Ah, dealbreakers: hate the term but love the truth.
I once promised myself never to use my analytic and statistical abilities for evil, that is to say, I wasn’t going to apply any type of metrics or analysis to who I dated (and emphasis on the past tense, so who I broke up with). But, I am only human–as are many of us–and don’t we all try to figure out what we learned from who we’re no longer with?
I have dealbreakers. And they are not shocking, no, nor are they unreasonable–I just always imagined myself to be far more reasonable and easygoing than I actually am.
The truth is that we all have things which we will or won’t accept in any relationship, platonic or romantic, and that’s the right way to be. We need be judgmental. We need to determine what makes us feel good or doesn’t. We need to have dealbreakers! but the glibness, the snarkiness of that term, tossed off like this is a negotiation, like this is a zero-sum game, I can’t continence it. I can’t accept it.
I break up with a woman when:
- She has hurt me in a way so deep that while it will eventually heal (no matter what is said or done, it can and will heal) but it be in enough time for me to wait and still remain so close to her that her sweat stings my soul.
- She has shown that we can’t look forward, together, and have some overlap in what we see. We don’t have to agree all of the time–in fact, I prefer that we don’t–but it can’t be opposite corners, dueling pianos or blood on the table.
- She has shown that she hates children. She doesn’t need to want to have children but she has to accept them, even like them, if that’s in her bounds. Perhaps love them. You see, we are all children deep inside. No one ever grows up, not really. So if you hate children, you hate yourself in a way that it’s simply a matter of time before it all goes top over kettle and I won’t let someone take my happiness, my life and safety and stability with them.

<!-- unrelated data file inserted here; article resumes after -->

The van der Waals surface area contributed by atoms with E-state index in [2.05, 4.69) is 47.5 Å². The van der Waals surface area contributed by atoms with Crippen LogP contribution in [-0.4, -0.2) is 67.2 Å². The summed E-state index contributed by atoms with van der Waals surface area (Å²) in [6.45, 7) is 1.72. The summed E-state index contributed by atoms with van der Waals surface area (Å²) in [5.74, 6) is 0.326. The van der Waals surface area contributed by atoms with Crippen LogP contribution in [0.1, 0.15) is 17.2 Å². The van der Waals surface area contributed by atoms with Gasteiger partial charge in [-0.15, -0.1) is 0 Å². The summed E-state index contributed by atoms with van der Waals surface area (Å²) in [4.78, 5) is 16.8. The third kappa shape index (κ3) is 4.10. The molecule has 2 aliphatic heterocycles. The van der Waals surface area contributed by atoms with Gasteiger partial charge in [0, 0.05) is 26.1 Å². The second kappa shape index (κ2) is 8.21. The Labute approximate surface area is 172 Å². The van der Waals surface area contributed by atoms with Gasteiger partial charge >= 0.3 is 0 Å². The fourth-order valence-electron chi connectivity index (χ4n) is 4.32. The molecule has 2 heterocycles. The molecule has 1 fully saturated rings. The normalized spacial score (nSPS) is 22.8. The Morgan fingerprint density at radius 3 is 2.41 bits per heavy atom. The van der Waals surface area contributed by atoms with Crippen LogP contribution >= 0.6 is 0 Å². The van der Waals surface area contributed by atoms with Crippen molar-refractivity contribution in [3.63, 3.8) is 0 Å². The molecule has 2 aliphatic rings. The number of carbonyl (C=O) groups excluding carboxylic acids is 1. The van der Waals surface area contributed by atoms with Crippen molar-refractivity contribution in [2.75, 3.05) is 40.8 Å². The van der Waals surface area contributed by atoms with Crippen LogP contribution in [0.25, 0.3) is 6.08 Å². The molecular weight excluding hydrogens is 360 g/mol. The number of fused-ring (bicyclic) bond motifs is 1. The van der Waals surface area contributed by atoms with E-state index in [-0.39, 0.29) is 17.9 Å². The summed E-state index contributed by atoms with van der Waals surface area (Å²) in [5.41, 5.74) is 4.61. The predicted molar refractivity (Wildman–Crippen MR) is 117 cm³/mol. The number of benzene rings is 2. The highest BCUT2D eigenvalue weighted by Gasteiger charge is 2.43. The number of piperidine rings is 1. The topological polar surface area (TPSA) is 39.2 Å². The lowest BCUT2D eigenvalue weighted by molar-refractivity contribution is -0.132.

- She’s uncomfortable with her sexuality. This is not about a) straight, bisexual, queer, pansexual, gay, or [fill in the blank], b) number of times a week (or a day!) to engage in sexual activity, or c) vanilla or non-vanilla-ness of sexual activity. It is about being comfortable with being a sexual being and all that comes with that self-knowledge. And, lastly, talking about self-knowledge…
- She doesn’t know herself yet. None of us is a prophet; none of us can ensure whatever plan we make actually works out and that’s okay. What’s not okay is not knowing. What’s not okay is relying on your partner (in this case me) to be your mentor, to be your teacher, to be your therapist, your coach, your career counselor, your adviser, your mum or your dad. I hate excessively skewed power dynamics in my intimate relationships. It’s not that I don’t or won’t respect you, but I need the give and the take, I need the push and the pull, and once that gets out of whack, it’s nearly impossible to bring it back near to center. I need “near to center”.
We all have them, these rules that cannot be broken, these lines that cannot be crossed and we all should figure them out before we put ourselves, and other people, in positions which they cannot get out of.
But please, for the love of humanity, stop calling it a dealbreaker! It is so much more than that.